Most negotiations begin with the thought, “What’s in it for me?” Instead, the first question should always be, “How can we enable the other side to win (or feel as though they have won)?” It’s all about looking at the objective through the other person’s eyes. This simply translates into giving the “opposition” something that they must have, even if they’ve yet to realize it, while meeting your own needs. Rather than start with figuring out how much can you make on the deal or the positive result that will accrue to you if you hire a particular superstar, ask yourself, “What can I do to make the other side feel like the winner?”
For your next initiative, start at the end and work toward the beginning. You might just be pleasantly surprised with the road map you construct using this technique. Here are a few examples.
You want to buy a competitor because it has a product that will enhance your offering, but you don’t need all of the other widgets that this target manufactures. The traditional strategy would be to make an offer knowing that, if you succeed, you’ll scuttle all of the company’s other operations, cherry-picking what you want from the carcass. This could work and might be the easiest way to achieve your goal, but this Machiavellian method of taking no prisoners likely won’t play well with the target company owner, who has spent years building it and is emotionally invested in the business and the organization’s employees. When you look at the situation through the lens of the founder, you determine that a different approach, such as paying a good price for the entire business, plucking the item you want from the company, and then selling the rest of the company back to the employees could be the ticket to getting discussions started. This way the owner gets his money, he is a hero with his employees, and you acquire the product you need to grow.
Let’s say you want to hire the best salesperson in your industry who, unfortunately, works for your competitor. Instead of just going in and offering a big salary and bonus, which he or she most likely has already been offered by someone else, try to determine, after doing your homework, what this superstar’s hot buttons are. Maybe he has made it known that he would like to work remotely from a desert island while continuing to build his book of business. Looking at it from his perspective, you figure out that you can buy him his piece of sand somewhere with a beautiful view, obtain highspeed Internet connectivity to his paradise and allow him to work six months per year in his dream location. Rather than just making a cash-rich offer, start the negotiations by providing a solution to your target’s fondest expectations.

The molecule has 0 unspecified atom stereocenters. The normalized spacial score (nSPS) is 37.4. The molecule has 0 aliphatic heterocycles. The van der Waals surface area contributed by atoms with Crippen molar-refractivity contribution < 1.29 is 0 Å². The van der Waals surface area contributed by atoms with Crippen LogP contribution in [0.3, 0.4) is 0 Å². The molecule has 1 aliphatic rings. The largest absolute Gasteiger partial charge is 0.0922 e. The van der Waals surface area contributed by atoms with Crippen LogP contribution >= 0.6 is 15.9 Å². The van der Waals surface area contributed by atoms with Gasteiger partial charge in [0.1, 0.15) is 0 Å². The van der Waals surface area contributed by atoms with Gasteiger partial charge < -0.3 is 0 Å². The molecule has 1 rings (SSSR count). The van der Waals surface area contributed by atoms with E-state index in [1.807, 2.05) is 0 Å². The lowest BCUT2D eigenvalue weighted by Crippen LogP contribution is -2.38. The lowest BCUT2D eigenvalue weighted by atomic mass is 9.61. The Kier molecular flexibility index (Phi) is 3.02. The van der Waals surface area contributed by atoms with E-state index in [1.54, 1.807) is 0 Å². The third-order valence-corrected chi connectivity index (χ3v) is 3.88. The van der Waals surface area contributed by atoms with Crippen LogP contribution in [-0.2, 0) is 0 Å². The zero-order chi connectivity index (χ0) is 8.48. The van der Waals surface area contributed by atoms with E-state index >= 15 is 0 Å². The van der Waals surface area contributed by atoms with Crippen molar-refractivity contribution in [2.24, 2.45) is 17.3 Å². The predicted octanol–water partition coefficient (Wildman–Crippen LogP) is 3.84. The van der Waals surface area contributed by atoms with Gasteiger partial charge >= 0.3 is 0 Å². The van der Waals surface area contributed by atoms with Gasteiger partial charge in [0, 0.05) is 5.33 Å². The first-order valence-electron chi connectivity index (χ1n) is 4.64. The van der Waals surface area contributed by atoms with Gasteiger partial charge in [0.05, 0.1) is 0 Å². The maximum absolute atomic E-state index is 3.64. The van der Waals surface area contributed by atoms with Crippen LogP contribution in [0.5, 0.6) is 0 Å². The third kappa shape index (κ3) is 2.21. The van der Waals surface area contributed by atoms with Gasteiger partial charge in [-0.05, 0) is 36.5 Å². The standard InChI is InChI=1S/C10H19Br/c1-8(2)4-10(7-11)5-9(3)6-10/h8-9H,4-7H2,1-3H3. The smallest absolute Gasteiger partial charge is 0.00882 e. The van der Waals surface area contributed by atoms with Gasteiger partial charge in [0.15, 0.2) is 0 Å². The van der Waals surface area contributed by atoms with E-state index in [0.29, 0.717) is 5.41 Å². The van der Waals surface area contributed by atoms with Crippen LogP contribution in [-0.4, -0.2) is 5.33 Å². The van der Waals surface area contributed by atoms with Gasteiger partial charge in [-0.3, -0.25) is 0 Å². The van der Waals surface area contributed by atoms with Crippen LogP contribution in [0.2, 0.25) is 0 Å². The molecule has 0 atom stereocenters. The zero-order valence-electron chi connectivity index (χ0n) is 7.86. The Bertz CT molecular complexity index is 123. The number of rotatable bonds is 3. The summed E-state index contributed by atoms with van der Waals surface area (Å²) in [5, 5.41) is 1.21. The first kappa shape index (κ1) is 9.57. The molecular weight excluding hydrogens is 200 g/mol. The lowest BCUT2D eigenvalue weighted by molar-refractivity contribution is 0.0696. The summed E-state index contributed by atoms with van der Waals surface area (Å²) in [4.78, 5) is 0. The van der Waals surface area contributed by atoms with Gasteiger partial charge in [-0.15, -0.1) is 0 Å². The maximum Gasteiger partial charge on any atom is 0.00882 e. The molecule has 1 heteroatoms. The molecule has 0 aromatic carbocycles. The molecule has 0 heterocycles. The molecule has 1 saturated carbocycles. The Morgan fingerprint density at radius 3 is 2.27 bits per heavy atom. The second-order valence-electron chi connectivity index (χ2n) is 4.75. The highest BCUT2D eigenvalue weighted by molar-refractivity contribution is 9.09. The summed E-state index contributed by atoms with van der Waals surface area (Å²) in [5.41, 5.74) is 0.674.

Putting yourself in the other guy’s shoes is far from a new idea. However, too many executives forget that creating a win-win is preferable to having it only your way. Remember, many times, instead of just knowing the answers, you first have to figure out what questions to ask to ensure success.
Michael Feuer co-founded OfficeMax in 1988, starting with one store and $20,000 of his own money. During a 16-year span, Feuer, as CEO, grew the company to almost 1,000 stores worldwide with annual sales of approximately $5 billion before selling this retail giant for almost $1.5 billion in December 2003. In 2010, Feuer launched another retail concept, Max-Wellness, a first of its kind chain featuring more than 7,000 products for head-to-toe care. Feuer serves on a number of corporate and philanthropic boards and is a frequent speaker on business, marketing and building entrepreneurial enterprises. Reach him with comments at firstname.lastname@example.org.
A unique new book with an unorthodox, yet proven approach to achieving extraordinary success.
What does it take to grow rapidly and effectively from mind to market?
This book offers an unconventional philosophy for starting and building a business that exceeds your own expectations.
Beating the competition is never easy. That’s why it requires a benevolent dictator.
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Also available wherever books and eBooks are sold, and from Smart Business Magazine and www.SBNOnline.com. Contact Dustin S. Klein of Smart Business at (800) 988-4726 for bulk order special pricing.
Scott Kirsner spent three years immersed in the movie industry in order to write a book called “Inventing the Movies: Hollywood’s Epic Battle Between Innovation and the Status Quo, from Thomas Edison to Steve Jobs.”